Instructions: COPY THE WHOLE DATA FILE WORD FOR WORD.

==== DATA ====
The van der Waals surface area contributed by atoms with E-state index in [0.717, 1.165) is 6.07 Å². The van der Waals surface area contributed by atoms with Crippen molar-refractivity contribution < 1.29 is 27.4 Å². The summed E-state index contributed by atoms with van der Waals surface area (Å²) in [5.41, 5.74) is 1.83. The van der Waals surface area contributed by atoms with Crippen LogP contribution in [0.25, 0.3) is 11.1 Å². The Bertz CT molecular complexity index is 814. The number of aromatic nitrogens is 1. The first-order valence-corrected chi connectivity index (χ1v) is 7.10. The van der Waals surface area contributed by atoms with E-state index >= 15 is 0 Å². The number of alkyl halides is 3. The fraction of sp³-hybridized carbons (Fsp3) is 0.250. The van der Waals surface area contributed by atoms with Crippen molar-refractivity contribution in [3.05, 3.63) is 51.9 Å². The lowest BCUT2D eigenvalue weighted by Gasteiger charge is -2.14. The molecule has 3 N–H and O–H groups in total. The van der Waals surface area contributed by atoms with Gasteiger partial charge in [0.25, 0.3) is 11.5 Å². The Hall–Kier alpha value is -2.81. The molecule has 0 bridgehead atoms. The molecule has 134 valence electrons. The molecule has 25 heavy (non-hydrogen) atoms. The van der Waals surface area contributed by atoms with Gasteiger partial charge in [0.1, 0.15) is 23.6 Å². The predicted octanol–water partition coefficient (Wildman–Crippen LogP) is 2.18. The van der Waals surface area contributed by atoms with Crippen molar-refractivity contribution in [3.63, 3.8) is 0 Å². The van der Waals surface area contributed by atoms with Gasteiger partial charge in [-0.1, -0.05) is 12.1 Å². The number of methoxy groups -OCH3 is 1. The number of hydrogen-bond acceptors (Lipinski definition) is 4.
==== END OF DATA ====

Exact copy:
The van der Waals surface area contributed by atoms with E-state index in [0.717, 1.165) is 6.07 Å². The van der Waals surface area contributed by atoms with Crippen molar-refractivity contribution < 1.29 is 27.4 Å². The summed E-state index contributed by atoms with van der Waals surface area (Å²) in [5.41, 5.74) is 1.83. The van der Waals surface area contributed by atoms with Crippen LogP contribution in [0.25, 0.3) is 11.1 Å². The Bertz CT molecular complexity index is 814. The number of aromatic nitrogens is 1. The first-order valence-corrected chi connectivity index (χ1v) is 7.10. The van der Waals surface area contributed by atoms with E-state index >= 15 is 0 Å². The number of alkyl halides is 3. The fraction of sp³-hybridized carbons (Fsp3) is 0.250. The van der Waals surface area contributed by atoms with Crippen molar-refractivity contribution in [3.05, 3.63) is 51.9 Å². The lowest BCUT2D eigenvalue weighted by Gasteiger charge is -2.14. The molecule has 3 N–H and O–H groups in total. The van der Waals surface area contributed by atoms with Gasteiger partial charge in [0.25, 0.3) is 11.5 Å². The Hall–Kier alpha value is -2.81. The molecule has 0 bridgehead atoms. The molecule has 134 valence electrons. The molecule has 25 heavy (non-hydrogen) atoms. The van der Waals surface area contributed by atoms with Gasteiger partial charge in [0.1, 0.15) is 23.6 Å². The predicted octanol–water partition coefficient (Wildman–Crippen LogP) is 2.18. The van der Waals surface area contributed by atoms with Crippen molar-refractivity contribution in [3.63, 3.8) is 0 Å². The van der Waals surface area contributed by atoms with Gasteiger partial charge in [-0.1, -0.05) is 12.1 Å². The number of methoxy groups -OCH3 is 1. The number of hydrogen-bond acceptors (Lipinski definition) is 4.